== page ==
Hundreds of striking workers hit the picket lines at Providence Saint Joseph Medical Center in Burbank for a third straight day. SEIU-United Healthcare Workers West (SEIU-UHW) says 700 of its members are taking part in a 5-day work stoppage because of “bad faith bargaining and other illegal tactics meant to silence workers.”
Yesterday, many of the picketers stood out in front of the hospital at West Alameda Avenue and Buena Vista Street waving strike signs. Some signs encouraged motorists to honk to show their support. Many drivers did just that, resulting in a boisterous scene. In a statement, the hospital expressed concerns about what Patricia Aidem, Hospital Public Relations Director, described as “excessive noise and safety hazards.”
“Sadly, the union’s decision to march through the main circular driveway—and near the entrance to our Emergency Department–shouting, clanging cow bells and blowing whistles is producing intense noise that can be heard in the units with our most vulnerable patients.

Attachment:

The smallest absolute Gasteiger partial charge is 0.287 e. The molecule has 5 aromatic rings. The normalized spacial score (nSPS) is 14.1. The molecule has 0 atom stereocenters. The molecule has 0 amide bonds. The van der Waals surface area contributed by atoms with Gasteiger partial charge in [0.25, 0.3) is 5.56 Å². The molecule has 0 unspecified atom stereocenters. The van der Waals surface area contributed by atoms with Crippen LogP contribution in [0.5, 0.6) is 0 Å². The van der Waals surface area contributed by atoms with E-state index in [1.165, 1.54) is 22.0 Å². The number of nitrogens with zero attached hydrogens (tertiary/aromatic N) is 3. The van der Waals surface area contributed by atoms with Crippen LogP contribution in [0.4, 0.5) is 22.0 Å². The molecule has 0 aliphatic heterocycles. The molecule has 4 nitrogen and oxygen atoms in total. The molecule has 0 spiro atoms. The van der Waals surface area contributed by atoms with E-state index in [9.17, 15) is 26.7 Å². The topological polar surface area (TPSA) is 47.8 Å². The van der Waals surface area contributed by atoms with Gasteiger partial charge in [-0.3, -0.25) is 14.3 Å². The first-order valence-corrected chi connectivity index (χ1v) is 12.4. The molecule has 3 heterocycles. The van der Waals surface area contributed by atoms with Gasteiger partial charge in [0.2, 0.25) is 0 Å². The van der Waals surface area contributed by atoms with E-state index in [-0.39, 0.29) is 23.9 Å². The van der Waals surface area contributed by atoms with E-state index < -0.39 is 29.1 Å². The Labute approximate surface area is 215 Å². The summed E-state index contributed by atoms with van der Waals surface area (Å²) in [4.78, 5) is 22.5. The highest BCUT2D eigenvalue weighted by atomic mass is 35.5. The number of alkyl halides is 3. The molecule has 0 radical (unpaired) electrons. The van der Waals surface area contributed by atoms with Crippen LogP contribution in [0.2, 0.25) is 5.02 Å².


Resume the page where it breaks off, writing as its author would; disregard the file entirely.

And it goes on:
Equally, concerning are safety issues. One car blocked an ambulance while delivering coffee to protesters. In other instances, protesters in the main driveway prevented an ambulance attempting to transport a patient who waited 30 minutes on a gurney in the lobby, and a Burbank Fire Department rescue squad reported picketers in the street created a hazard.
Nurse leaders from our Emergency Department, intensive care unit, NICU, maternity and other departments are concerned for their patients and visitors, some we fear will feel intimidated trying to enter our hospital for care or to see their critically ill family members. ”
SEIU-UHW spokesperson, Renée Saldaña, responded to the hospital complaints this way, “There are lots of frontline caregivers who can speak to how Providence’s staffing is putting patients at risk, and we aren’t going to play into their desperate attempts to divert from that.”
The contract for the non-nursing strikers expired on August 5. The last round of negotiations broke off on October 13. The main sticking points are pay and staffing.